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|Title: ||When eyewitnesses talk|
|Authors: ||Wright, Daniel B.|
Skagerberg, Elin M.
|Affiliation: ||University of Abertay Dundee. School of Social & Health Sciences|
|Keywords: ||Memory conformity|
|Issue Date: ||Jun-2009|
|Publisher: ||SAGE Publications|
|Type: ||Journal Article|
|Rights: ||Published version (c)SAGE Publications, Available from http://dx.doi.org/10.1111/j.1467-8721.2009.01631.x|
|Citation: ||Wright, D.B., et al. 2009. When eyewitnesses talk. Current Directions in Psychological Science. 18(3): pp.174-178. Available from http://dx.doi.org/10.1111/j.1467-8721.2009.01631.x|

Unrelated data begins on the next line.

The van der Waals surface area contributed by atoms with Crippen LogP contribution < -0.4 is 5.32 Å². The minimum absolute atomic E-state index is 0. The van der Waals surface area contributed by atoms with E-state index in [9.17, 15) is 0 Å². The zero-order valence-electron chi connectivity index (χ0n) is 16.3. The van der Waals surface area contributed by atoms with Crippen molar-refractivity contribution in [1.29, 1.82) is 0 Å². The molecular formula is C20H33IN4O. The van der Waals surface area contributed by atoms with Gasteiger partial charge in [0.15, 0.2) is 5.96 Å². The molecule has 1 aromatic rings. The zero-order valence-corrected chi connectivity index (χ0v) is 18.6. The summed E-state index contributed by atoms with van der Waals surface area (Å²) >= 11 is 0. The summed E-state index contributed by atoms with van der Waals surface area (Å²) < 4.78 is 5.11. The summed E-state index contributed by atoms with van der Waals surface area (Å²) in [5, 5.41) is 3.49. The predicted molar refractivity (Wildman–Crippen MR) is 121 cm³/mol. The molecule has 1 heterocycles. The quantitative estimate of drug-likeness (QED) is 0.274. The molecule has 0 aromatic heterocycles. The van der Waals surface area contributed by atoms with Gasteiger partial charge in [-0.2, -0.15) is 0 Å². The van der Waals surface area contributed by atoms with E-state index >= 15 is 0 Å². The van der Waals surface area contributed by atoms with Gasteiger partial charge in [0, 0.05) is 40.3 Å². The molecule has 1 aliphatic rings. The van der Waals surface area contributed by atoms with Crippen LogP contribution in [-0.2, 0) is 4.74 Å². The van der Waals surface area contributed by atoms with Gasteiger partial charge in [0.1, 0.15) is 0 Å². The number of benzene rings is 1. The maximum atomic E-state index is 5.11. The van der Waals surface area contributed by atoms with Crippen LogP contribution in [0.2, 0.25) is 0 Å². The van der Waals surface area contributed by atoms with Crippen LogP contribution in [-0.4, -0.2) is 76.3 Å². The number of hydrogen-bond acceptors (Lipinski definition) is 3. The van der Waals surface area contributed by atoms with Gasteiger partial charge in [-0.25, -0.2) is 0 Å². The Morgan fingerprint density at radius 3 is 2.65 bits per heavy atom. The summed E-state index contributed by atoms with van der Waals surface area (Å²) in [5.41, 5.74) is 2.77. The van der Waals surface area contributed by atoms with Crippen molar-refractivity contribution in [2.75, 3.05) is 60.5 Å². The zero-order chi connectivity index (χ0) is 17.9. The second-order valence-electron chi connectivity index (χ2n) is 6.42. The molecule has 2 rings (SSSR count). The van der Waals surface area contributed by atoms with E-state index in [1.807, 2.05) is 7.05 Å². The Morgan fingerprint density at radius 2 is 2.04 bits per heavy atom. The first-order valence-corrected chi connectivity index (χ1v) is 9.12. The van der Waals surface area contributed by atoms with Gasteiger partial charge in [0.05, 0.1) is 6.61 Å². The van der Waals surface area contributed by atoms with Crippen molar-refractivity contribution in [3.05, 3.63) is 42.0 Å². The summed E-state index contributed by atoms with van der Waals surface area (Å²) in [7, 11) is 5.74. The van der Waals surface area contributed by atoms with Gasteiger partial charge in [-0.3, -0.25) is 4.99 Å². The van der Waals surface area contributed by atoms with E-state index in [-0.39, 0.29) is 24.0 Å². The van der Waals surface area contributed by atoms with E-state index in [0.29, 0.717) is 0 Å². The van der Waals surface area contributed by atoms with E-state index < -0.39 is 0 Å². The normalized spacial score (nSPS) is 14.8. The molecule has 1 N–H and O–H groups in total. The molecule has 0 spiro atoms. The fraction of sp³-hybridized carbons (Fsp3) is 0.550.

|Abstract: ||When two people witness an event, they often discuss it. Because memory is not perfect, sometimes this discussion includes errors. One person's errors can become part of another person's account, and this proliferation of error can lead to miscarriages of justice. In this article, we describe the social and cognitive processes involved. Research shows how people combine information about their own memory with other people's memories based on factors such as confidence, perceived expertise, and the social cost of disagreeing with other people. We describe the implications of this research for eyewitness testimony.|
|Appears in Collections:||Social & Health Sciences Collection|
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